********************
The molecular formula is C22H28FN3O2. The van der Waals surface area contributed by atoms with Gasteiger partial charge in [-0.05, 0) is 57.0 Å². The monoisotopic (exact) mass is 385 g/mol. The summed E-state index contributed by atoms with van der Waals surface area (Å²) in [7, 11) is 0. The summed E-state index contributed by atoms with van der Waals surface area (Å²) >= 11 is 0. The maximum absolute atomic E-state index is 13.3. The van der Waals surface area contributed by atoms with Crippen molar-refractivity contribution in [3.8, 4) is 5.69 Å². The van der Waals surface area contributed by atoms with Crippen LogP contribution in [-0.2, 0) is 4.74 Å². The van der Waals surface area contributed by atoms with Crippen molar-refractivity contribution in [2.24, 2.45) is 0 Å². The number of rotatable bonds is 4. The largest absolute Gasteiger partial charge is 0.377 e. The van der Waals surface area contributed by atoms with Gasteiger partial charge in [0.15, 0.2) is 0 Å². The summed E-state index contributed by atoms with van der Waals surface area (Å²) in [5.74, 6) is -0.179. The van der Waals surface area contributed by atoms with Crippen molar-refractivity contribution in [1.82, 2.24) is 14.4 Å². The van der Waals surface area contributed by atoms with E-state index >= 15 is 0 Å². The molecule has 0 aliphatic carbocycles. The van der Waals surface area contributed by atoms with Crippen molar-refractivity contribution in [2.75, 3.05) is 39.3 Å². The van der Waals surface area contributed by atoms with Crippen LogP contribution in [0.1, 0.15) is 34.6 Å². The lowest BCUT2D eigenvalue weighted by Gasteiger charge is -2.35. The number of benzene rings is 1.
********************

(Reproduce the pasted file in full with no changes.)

The molecular formula is C22H28FN3O2. The van der Waals surface area contributed by atoms with Gasteiger partial charge in [-0.05, 0) is 57.0 Å². The monoisotopic (exact) mass is 385 g/mol. The summed E-state index contributed by atoms with van der Waals surface area (Å²) in [7, 11) is 0. The summed E-state index contributed by atoms with van der Waals surface area (Å²) >= 11 is 0. The maximum absolute atomic E-state index is 13.3. The van der Waals surface area contributed by atoms with Crippen molar-refractivity contribution in [3.8, 4) is 5.69 Å². The van der Waals surface area contributed by atoms with Crippen LogP contribution in [-0.2, 0) is 4.74 Å². The van der Waals surface area contributed by atoms with Crippen molar-refractivity contribution in [2.24, 2.45) is 0 Å². The number of rotatable bonds is 4. The largest absolute Gasteiger partial charge is 0.377 e. The van der Waals surface area contributed by atoms with Gasteiger partial charge in [0.15, 0.2) is 0 Å². The summed E-state index contributed by atoms with van der Waals surface area (Å²) in [5.74, 6) is -0.179. The van der Waals surface area contributed by atoms with Crippen molar-refractivity contribution in [1.82, 2.24) is 14.4 Å². The van der Waals surface area contributed by atoms with E-state index >= 15 is 0 Å². The molecule has 0 aliphatic carbocycles. The van der Waals surface area contributed by atoms with Crippen molar-refractivity contribution in [2.75, 3.05) is 39.3 Å². The van der Waals surface area contributed by atoms with Crippen LogP contribution in [0.1, 0.15) is 34.6 Å². The lowest BCUT2D eigenvalue weighted by Gasteiger charge is -2.35. The number of benzene rings is 1.